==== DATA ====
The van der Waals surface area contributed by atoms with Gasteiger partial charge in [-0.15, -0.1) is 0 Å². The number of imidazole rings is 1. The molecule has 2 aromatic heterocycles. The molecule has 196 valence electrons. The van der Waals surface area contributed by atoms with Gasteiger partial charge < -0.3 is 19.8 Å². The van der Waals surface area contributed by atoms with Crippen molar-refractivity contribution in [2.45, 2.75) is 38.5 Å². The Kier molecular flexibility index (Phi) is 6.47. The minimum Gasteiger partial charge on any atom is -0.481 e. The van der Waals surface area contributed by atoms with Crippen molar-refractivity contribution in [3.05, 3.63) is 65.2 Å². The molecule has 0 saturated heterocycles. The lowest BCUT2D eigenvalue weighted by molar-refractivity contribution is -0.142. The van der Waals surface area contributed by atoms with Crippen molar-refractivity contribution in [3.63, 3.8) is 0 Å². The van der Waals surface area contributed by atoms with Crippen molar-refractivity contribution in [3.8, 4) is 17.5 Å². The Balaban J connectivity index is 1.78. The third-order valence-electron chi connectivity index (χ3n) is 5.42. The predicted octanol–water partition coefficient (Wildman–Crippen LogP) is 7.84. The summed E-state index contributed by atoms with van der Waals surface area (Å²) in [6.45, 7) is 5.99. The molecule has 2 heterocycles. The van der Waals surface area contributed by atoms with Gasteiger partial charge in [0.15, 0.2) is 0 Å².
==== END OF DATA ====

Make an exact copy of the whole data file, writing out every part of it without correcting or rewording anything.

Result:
The van der Waals surface area contributed by atoms with Gasteiger partial charge in [-0.15, -0.1) is 0 Å². The number of imidazole rings is 1. The molecule has 2 aromatic heterocycles. The molecule has 196 valence electrons. The van der Waals surface area contributed by atoms with Gasteiger partial charge < -0.3 is 19.8 Å². The van der Waals surface area contributed by atoms with Crippen molar-refractivity contribution in [2.45, 2.75) is 38.5 Å². The Kier molecular flexibility index (Phi) is 6.47. The minimum Gasteiger partial charge on any atom is -0.481 e. The van der Waals surface area contributed by atoms with Crippen molar-refractivity contribution in [3.05, 3.63) is 65.2 Å². The molecule has 0 saturated heterocycles. The lowest BCUT2D eigenvalue weighted by molar-refractivity contribution is -0.142. The van der Waals surface area contributed by atoms with Crippen molar-refractivity contribution in [3.63, 3.8) is 0 Å². The van der Waals surface area contributed by atoms with Crippen molar-refractivity contribution in [3.8, 4) is 17.5 Å². The Balaban J connectivity index is 1.78. The third-order valence-electron chi connectivity index (χ3n) is 5.42. The predicted octanol–water partition coefficient (Wildman–Crippen LogP) is 7.84. The summed E-state index contributed by atoms with van der Waals surface area (Å²) in [6.45, 7) is 5.99. The molecule has 2 heterocycles. The van der Waals surface area contributed by atoms with Gasteiger partial charge in [0.15, 0.2) is 0 Å².